Sweet Brandy She May Be Young, But Brandy Norwood’s Sophisticated Voice Is Taking Her Where Her Dreams Are Leading
Sweet Brandy She may be young, but Brandy Norwood’s sophisticated voice is taking her where her dreams are leading By Roger Catlin
The Hartford Courant I
t’s been a big year for 15-year-olds on the charts.
But what sets Brandy apart from singlenamed colleagues Aaliyah and Da Brat is that she sounds so grown-up.
Not that she sings a lot about “adult matters.”
“My mom and dad and the record company all take a look at the material,” Brandy Norwood said over the phone from her record company in New York. “If it’s too grown-up for me, it’s a no.”
Rather, her voice has a sophistication and suppleness beyond her years.
She gets her chance to show off her talents live as the opening act on the Boyz II Men and Babyface tour.
“I feel very excited and motivated to be on tour,” Brandy says. “It’s like a dream to even be on a stage with Boyz II Men.”
Although she has done some promotional tours for her debut album, which has gone gold and hit the Top 10 on the R&B; charts, her record company had its doubts, she said.
“They thought the vocals were nice on the record, but everybody was biting their fingernails about a concert. Nobody knew if I could sing like I did on the album.”
She set up a personal performance for her record executives. “I was so nervous that night. But I was in such good voice, I knew I could do it.”
Brandy has been working hard to keep up her confidence since she was much younger.
“I’ve been trying since I was 11,” she said. “I was always trying to get somewhere.”
Born in McComb, Miss., and raised in Los Angeles, she had the backing and encouragement of her parents, who took her to record companies and all manner of auditions. Once, she even got a part - for a TV sitcom. She played Denesha on the shortlived series, “Thea.”
“I wasn’t looking to ever be in a sitcom, but I had an acting agent and I would go out on these auditions and I landed that part,” she said.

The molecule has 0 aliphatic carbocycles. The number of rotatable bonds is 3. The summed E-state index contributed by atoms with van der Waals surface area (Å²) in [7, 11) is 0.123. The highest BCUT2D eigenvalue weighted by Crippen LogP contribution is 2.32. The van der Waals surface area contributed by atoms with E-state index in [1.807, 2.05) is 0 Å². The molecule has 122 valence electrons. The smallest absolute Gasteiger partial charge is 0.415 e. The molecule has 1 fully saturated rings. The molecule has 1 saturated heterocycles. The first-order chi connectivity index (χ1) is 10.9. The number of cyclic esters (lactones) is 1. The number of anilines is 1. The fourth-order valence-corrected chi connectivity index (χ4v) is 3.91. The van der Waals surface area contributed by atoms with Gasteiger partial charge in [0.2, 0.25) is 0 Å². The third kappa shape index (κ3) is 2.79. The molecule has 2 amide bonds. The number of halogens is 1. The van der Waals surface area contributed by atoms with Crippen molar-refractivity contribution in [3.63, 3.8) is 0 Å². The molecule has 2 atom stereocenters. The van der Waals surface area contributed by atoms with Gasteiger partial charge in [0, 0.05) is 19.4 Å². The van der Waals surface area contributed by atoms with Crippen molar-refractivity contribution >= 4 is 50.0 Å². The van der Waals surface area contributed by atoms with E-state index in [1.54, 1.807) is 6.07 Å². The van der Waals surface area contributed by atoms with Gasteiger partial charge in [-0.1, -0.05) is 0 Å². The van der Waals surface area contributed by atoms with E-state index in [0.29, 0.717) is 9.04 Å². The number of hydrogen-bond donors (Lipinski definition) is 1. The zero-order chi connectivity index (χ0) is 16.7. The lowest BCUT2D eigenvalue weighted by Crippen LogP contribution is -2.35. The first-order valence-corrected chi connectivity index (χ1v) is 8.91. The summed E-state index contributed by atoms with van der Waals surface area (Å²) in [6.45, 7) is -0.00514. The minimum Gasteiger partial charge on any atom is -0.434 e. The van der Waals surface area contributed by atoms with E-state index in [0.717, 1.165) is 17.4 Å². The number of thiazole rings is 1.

But mostly she’s concentrating on her vocals, which earned her a gold single for “I Wanna Be Down.”
“Baby” is due out this month as a follow-up single. But “I Wanna Be Down” continues to ride high on the strength of a remix video featuring such artists as MC Lyte, Queen Latifah and Yo Yo. When “I Wanna Be Down” first came out, Brandy thought it was a flop when two weeks went by and she never heard it on the radio.
“I would cry every day because it would be added to the playlists at radio stations, but it would be on once, late at night, and nobody would be hearing it. I kept wondering, ‘Why, why, why?’ Then, a week later, I heard it on one of the major stations in L.A. in prime, day time. Then they kept playing and playing and playing it. And when that song blew up, I was shocked. I was so wrong about it.”
Brandy said she first knew she wanted to be a singer in 1983, at age 4. Then, at age 6, she heard the song that would be her theme song, on the flip side of Whitney Houston’s first single.
“She’s my mentor all the way,” Brandy said in “I Dedicate (Part One),” a track on the debut album.
And “The Greatest Love of All” became Brandy’s signature song.
“I’d sing that everywhere I went,” Brandy said.
She even got to talk to her hero once. “She told me she thought I had a wonderful voice and she heard the single and she liked it.”
Working someday with Houston, “that’s my dream,” Brandy said, stopping to add: “I mean, that’s one of my dreams.”
Suddenly on tour with her other vocal heroes, Boyz II Men, Brandy is taking one dream at a time.